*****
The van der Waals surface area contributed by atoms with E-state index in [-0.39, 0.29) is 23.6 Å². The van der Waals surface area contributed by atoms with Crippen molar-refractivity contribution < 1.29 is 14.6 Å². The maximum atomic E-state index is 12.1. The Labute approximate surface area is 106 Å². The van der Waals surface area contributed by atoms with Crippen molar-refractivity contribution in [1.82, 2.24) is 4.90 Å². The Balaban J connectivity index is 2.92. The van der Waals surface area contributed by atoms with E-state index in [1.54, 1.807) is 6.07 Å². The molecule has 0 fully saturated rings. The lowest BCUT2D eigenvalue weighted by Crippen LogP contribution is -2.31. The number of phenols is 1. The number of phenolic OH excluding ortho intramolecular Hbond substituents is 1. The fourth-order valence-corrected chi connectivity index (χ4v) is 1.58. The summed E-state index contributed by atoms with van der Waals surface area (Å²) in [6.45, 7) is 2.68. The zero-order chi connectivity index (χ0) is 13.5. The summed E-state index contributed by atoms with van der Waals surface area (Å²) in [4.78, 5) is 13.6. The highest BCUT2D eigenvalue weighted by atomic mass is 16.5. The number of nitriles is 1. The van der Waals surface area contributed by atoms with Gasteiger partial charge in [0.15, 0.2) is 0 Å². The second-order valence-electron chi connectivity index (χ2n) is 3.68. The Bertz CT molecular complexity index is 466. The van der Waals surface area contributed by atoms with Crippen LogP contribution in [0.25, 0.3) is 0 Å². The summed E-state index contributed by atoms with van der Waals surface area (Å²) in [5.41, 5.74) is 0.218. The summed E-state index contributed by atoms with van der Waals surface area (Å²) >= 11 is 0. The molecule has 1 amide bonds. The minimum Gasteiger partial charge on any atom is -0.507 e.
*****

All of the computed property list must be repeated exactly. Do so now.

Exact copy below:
The van der Waals surface area contributed by atoms with E-state index in [-0.39, 0.29) is 23.6 Å². The van der Waals surface area contributed by atoms with Crippen molar-refractivity contribution < 1.29 is 14.6 Å². The maximum atomic E-state index is 12.1. The Labute approximate surface area is 106 Å². The van der Waals surface area contributed by atoms with Crippen molar-refractivity contribution in [1.82, 2.24) is 4.90 Å². The Balaban J connectivity index is 2.92. The van der Waals surface area contributed by atoms with E-state index in [1.54, 1.807) is 6.07 Å². The molecule has 0 fully saturated rings. The lowest BCUT2D eigenvalue weighted by Crippen LogP contribution is -2.31. The number of phenols is 1. The number of phenolic OH excluding ortho intramolecular Hbond substituents is 1. The fourth-order valence-corrected chi connectivity index (χ4v) is 1.58. The summed E-state index contributed by atoms with van der Waals surface area (Å²) in [6.45, 7) is 2.68. The zero-order chi connectivity index (χ0) is 13.5. The summed E-state index contributed by atoms with van der Waals surface area (Å²) in [4.78, 5) is 13.6. The highest BCUT2D eigenvalue weighted by atomic mass is 16.5. The number of nitriles is 1. The van der Waals surface area contributed by atoms with Gasteiger partial charge in [0.15, 0.2) is 0 Å². The second-order valence-electron chi connectivity index (χ2n) is 3.68. The Bertz CT molecular complexity index is 466. The van der Waals surface area contributed by atoms with Crippen LogP contribution in [0.25, 0.3) is 0 Å². The summed E-state index contributed by atoms with van der Waals surface area (Å²) in [5.41, 5.74) is 0.218. The summed E-state index contributed by atoms with van der Waals surface area (Å²) >= 11 is 0. The molecule has 1 amide bonds. The minimum Gasteiger partial charge on any atom is -0.507 e.